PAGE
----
Simcha's Torah Stories - Vayikra
THE MOST HUMBLE OF ALL
Guess what? I just got back my math test. Did you know that I got 105%?
Not only did I get all of the questions right, I also answered the extra-credit questions correctly.
I'm on my way to basketball practice. I'm the leading scorer on the team.
After that, I think I'll stop off at my math teacher's house. It's on the way home.
Did he ask you to come by?
No, but considering I'm the top student in the class, I figure that he'll be happy to see me. See you later guys!
Well, Chaim, Joey certainly has many accomplishments to be proud of.
Yes, Avi. He is a very talented person.
Do you know that our Rebbe was teaching us about Moshe Rabbeinu's accomplishments this week?
Really? Which ones did he speak about?
He quoted the commentary of the Medrash Rabba on this week's Torah portion, Vayikra. Moshe was the "Father of Wisdom," the most intelligent and wise person of his time. He was the "Father of the Prophets," who reached the closest level possible to G-d. He led the Jewish people out of Egypt. G-d utilized him to perform several miracles in Egypt and at the Red Sea. He rose to the highest heights and brought the Torah down from Heaven to earth. He worked on the building of the Holy Tabernacle. Wouldn't you say that Moshe Rabbeinu had many accomplishments to be proud of?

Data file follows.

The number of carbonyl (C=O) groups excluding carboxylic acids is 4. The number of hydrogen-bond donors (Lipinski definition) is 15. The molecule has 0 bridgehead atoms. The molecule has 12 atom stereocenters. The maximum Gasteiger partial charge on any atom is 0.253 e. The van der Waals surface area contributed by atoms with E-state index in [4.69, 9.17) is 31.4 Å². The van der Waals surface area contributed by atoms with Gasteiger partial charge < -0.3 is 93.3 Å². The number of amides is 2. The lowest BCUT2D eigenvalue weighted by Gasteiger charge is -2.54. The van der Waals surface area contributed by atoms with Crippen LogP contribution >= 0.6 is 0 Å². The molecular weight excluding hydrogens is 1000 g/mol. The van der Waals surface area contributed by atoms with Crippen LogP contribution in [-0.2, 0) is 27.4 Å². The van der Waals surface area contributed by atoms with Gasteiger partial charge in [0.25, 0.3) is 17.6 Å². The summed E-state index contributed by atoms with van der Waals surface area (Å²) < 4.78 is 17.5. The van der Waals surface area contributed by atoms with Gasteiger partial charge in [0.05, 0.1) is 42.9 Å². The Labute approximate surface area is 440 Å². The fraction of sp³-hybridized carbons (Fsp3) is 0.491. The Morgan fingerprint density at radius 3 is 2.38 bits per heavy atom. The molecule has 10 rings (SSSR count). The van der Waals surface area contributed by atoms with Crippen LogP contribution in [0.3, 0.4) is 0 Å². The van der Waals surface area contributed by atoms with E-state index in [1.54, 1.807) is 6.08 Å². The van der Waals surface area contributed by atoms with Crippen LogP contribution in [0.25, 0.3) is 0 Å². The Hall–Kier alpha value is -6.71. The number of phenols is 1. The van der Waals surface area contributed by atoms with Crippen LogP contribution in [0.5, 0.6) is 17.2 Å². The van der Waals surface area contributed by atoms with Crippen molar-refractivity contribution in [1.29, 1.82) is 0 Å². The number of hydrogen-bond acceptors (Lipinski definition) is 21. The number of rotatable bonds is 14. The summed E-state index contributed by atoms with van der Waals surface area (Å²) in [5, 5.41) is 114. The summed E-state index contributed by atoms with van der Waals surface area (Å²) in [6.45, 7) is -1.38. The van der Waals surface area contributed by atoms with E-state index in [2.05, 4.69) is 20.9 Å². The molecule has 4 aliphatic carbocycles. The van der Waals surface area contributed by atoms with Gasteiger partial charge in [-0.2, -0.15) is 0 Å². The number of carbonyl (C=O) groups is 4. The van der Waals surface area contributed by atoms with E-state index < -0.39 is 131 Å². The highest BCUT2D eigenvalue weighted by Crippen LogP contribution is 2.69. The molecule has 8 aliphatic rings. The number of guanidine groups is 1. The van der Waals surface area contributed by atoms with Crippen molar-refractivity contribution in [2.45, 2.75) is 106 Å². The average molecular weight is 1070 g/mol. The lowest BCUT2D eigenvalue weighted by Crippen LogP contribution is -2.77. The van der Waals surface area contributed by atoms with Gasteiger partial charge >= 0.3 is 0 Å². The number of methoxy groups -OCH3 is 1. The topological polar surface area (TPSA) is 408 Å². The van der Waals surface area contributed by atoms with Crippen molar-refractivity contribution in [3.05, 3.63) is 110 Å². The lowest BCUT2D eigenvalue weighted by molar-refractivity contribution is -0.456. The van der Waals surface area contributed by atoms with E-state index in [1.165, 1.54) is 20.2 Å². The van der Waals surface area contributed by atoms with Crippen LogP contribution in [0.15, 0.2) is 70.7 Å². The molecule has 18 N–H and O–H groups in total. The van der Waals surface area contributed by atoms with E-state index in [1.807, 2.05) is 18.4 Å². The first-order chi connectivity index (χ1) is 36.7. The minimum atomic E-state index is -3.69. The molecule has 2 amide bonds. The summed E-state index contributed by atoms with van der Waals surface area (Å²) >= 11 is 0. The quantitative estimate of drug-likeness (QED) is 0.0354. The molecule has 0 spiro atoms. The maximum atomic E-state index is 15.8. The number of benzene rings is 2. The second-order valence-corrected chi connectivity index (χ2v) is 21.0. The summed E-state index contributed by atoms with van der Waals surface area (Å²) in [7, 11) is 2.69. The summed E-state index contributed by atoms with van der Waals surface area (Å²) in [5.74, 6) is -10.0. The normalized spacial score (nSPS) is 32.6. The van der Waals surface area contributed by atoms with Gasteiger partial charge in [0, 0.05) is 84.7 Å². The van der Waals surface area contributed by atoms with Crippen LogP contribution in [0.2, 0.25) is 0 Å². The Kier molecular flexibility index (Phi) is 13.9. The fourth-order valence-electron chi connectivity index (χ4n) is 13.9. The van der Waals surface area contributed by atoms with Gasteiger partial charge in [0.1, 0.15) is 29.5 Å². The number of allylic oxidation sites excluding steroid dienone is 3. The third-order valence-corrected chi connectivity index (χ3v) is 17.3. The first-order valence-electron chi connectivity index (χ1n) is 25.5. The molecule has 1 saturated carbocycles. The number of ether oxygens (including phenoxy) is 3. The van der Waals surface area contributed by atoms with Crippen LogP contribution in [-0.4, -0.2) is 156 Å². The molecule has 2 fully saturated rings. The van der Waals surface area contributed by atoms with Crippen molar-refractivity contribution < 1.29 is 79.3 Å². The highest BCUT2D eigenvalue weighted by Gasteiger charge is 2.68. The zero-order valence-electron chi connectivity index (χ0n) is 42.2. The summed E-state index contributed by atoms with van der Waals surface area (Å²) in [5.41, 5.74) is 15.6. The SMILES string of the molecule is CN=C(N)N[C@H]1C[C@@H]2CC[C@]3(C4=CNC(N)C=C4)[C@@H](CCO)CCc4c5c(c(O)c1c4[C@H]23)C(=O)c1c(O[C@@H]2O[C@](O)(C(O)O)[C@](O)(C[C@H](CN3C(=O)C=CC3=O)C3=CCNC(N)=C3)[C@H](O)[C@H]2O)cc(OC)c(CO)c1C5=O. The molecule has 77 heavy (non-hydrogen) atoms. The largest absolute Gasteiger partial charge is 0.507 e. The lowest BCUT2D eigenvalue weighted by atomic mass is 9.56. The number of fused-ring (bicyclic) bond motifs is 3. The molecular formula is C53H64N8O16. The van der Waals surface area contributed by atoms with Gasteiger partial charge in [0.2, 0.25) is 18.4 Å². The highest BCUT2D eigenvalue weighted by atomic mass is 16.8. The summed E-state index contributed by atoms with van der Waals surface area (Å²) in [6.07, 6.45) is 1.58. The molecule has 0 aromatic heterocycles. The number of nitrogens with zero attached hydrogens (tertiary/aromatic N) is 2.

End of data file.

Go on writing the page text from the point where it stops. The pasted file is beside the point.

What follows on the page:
How did he view himself? Did he go about bragging about his accomplishments?
Who? Moshe Rabbeinu? The Torah calls him the humblest of all men.
Precisely, Chaim. With all of his accomplishments, he did not feel that he deserved any privileges or special treatment.
How do we know that, Avi?
This week's Torah portion, Chaim. The first word is vayikra, which means "and He called".
Who called to whom, Avi?
G-d called to Moshe. Although Moshe Rabbeinu had many, many accomplishments, which might have earned him special privileges, still he did not enter the innermost chamber of the Tabernacle unless he was summoned by G-d. This is an example of his great humility.
It is a great example for us to follow, Avi. I can think of many ways to improve in this area. Speaking softly, not interrupting when someone is speaking, not getting upset when things do not go my way, these are all points to work on.
Chaim, you are already halfway there. Just realizing that we need to improve is the biggest and most difficult step towards humility.
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